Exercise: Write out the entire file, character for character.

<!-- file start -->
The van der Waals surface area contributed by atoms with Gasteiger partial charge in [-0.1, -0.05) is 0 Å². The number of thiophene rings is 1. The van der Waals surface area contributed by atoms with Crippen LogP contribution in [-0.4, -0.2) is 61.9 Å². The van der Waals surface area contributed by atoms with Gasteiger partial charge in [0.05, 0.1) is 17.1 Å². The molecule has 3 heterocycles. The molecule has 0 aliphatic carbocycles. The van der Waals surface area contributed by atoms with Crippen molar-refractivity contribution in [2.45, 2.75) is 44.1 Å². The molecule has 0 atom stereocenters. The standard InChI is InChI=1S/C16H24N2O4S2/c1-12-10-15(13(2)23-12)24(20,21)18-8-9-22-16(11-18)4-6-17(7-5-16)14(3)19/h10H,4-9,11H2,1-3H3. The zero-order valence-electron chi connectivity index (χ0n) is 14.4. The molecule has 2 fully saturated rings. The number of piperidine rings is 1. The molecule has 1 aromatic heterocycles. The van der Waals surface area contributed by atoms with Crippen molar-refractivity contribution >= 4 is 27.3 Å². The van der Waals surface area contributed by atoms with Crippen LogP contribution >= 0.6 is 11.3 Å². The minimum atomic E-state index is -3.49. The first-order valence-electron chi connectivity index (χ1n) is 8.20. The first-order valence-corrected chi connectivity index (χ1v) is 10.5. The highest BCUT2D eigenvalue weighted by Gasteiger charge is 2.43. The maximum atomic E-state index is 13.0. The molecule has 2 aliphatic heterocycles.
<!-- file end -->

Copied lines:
The van der Waals surface area contributed by atoms with Gasteiger partial charge in [-0.1, -0.05) is 0 Å². The number of thiophene rings is 1. The van der Waals surface area contributed by atoms with Crippen LogP contribution in [-0.4, -0.2) is 61.9 Å². The van der Waals surface area contributed by atoms with Gasteiger partial charge in [0.05, 0.1) is 17.1 Å². The molecule has 3 heterocycles. The molecule has 0 aliphatic carbocycles. The van der Waals surface area contributed by atoms with Crippen molar-refractivity contribution in [2.45, 2.75) is 44.1 Å². The molecule has 0 atom stereocenters. The standard InChI is InChI=1S/C16H24N2O4S2/c1-12-10-15(13(2)23-12)24(20,21)18-8-9-22-16(11-18)4-6-17(7-5-16)14(3)19/h10H,4-9,11H2,1-3H3. The zero-order valence-electron chi connectivity index (χ0n) is 14.4. The molecule has 2 fully saturated rings. The number of piperidine rings is 1. The molecule has 1 aromatic heterocycles. The van der Waals surface area contributed by atoms with Crippen molar-refractivity contribution >= 4 is 27.3 Å². The van der Waals surface area contributed by atoms with Crippen LogP contribution >= 0.6 is 11.3 Å². The minimum atomic E-state index is -3.49. The first-order valence-electron chi connectivity index (χ1n) is 8.20. The first-order valence-corrected chi connectivity index (χ1v) is 10.5. The highest BCUT2D eigenvalue weighted by Gasteiger charge is 2.43. The maximum atomic E-state index is 13.0. The molecule has 2 aliphatic heterocycles.